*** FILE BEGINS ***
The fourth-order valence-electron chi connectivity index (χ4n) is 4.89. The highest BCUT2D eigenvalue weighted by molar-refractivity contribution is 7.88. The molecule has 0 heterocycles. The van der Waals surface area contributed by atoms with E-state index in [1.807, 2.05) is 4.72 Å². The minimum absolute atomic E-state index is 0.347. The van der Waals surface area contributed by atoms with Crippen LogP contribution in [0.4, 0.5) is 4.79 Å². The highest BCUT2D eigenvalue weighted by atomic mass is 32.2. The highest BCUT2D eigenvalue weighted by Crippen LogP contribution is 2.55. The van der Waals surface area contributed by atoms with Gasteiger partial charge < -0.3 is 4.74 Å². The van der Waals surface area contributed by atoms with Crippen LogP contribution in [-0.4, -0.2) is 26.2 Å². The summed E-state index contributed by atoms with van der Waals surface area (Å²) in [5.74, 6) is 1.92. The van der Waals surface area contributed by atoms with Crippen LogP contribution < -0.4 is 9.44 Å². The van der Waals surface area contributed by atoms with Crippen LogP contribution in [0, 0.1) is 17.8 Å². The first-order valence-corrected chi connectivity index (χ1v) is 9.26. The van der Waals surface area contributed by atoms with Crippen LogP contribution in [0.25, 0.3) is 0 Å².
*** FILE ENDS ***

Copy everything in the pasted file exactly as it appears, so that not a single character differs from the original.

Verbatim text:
The fourth-order valence-electron chi connectivity index (χ4n) is 4.89. The highest BCUT2D eigenvalue weighted by molar-refractivity contribution is 7.88. The molecule has 0 heterocycles. The van der Waals surface area contributed by atoms with E-state index in [1.807, 2.05) is 4.72 Å². The minimum absolute atomic E-state index is 0.347. The van der Waals surface area contributed by atoms with Crippen LogP contribution in [0.4, 0.5) is 4.79 Å². The highest BCUT2D eigenvalue weighted by atomic mass is 32.2. The highest BCUT2D eigenvalue weighted by Crippen LogP contribution is 2.55. The van der Waals surface area contributed by atoms with Gasteiger partial charge < -0.3 is 4.74 Å². The van der Waals surface area contributed by atoms with Crippen LogP contribution in [-0.4, -0.2) is 26.2 Å². The summed E-state index contributed by atoms with van der Waals surface area (Å²) in [5.74, 6) is 1.92. The van der Waals surface area contributed by atoms with Crippen LogP contribution < -0.4 is 9.44 Å². The van der Waals surface area contributed by atoms with Crippen LogP contribution in [0, 0.1) is 17.8 Å². The first-order valence-corrected chi connectivity index (χ1v) is 9.26. The van der Waals surface area contributed by atoms with Crippen LogP contribution in [0.25, 0.3) is 0 Å².